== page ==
They did have a couple of interesting nuggets in the presentation. One of them was a data-mining/visualisation map which looks a lot more interesting than it actually is (basically the structure of the map is derived from location data of people sending messages coupled with their interconnects; needless to say, people in one location tend to know people in the same location so thus it effectively becomes a way of knowing where people are based).

The other was the growth of FaceBook data in TB (compressed):

  • 2007 - 15
  • 2008 - 250
  • 2009 - 800
  • 2010 - 8000
  • 2011 - 25000

FaceBook Data Size

They also mentioned that they had a couple of data-centre moves in the process and that the move itself was difficult in terms of the volume of data. In the end, large trucks were driven to take the PB of data in servers and then was subsequently sync’d with more recent changes. There’s more information on the moving an elephant blog post on the Facebook website.


There have been a number of HTML5 related presentations at QCon so far. I managed to get to “Fast Mobile UIs” which ended up listing a number of useful observations and features – more details will be on the schedule page.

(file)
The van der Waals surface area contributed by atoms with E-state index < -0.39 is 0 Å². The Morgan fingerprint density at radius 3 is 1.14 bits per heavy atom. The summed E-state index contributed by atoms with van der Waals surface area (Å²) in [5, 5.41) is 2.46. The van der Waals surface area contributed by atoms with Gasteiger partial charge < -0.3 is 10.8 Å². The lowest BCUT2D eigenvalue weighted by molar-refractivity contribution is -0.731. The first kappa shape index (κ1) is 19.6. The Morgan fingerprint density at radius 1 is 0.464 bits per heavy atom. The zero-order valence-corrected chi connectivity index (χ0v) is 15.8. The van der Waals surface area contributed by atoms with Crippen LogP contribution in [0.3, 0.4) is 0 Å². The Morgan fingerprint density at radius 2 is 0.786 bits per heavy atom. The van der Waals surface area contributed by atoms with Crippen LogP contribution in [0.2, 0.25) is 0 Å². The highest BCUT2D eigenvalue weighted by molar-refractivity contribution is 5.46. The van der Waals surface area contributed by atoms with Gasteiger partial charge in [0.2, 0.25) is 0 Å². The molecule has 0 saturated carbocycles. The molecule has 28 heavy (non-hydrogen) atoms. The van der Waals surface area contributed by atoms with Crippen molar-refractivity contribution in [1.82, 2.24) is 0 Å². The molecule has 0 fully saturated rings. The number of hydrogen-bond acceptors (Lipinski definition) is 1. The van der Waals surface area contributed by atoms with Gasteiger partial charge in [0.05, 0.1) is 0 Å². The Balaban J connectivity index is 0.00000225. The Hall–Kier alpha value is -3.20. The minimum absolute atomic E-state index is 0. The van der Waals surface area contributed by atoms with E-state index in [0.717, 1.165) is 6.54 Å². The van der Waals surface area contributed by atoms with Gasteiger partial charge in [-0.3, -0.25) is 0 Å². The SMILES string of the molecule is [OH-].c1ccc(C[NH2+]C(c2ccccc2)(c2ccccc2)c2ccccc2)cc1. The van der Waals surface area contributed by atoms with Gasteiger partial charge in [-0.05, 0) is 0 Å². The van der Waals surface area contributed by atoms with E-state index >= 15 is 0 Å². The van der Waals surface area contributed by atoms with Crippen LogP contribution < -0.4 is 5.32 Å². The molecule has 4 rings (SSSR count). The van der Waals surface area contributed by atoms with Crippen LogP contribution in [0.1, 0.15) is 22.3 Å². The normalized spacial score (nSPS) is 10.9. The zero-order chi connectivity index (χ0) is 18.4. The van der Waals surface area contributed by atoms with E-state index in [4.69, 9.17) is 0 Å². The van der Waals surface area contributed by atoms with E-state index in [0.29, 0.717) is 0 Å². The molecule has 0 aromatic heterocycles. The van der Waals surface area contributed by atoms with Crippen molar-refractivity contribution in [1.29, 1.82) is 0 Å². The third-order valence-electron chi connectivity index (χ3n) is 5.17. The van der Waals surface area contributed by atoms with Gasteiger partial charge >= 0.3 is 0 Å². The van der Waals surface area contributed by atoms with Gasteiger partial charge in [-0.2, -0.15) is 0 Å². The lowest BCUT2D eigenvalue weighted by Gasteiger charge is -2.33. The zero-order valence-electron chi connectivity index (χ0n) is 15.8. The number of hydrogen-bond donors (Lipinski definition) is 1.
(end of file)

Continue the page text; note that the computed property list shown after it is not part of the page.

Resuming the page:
One datapoint I thought about taking out is that iOS is generally about 3 times as fast as Android. Also, the Application Cache is generally a bad idea for real applications (there’s no control over order or priority on the order of elements). However, using an app cache in an iFrame can result in you firing up multiple applications (and the cache benefits therin).

There was some mention of things like onClick being broken (you can roll your own with touchstart and touchend) as well as numbers being interpreted as phone numbers (which can be disabled with format-detection telephone=no).

For higher def mobile devices (such as the iPhone 4 and the new iPad) the rendering of images can be slower when rendering at full scale. Moving to a viewpoint initial scale of 0.5 can speed up rendering significantly – although this needs the images to be twice as big.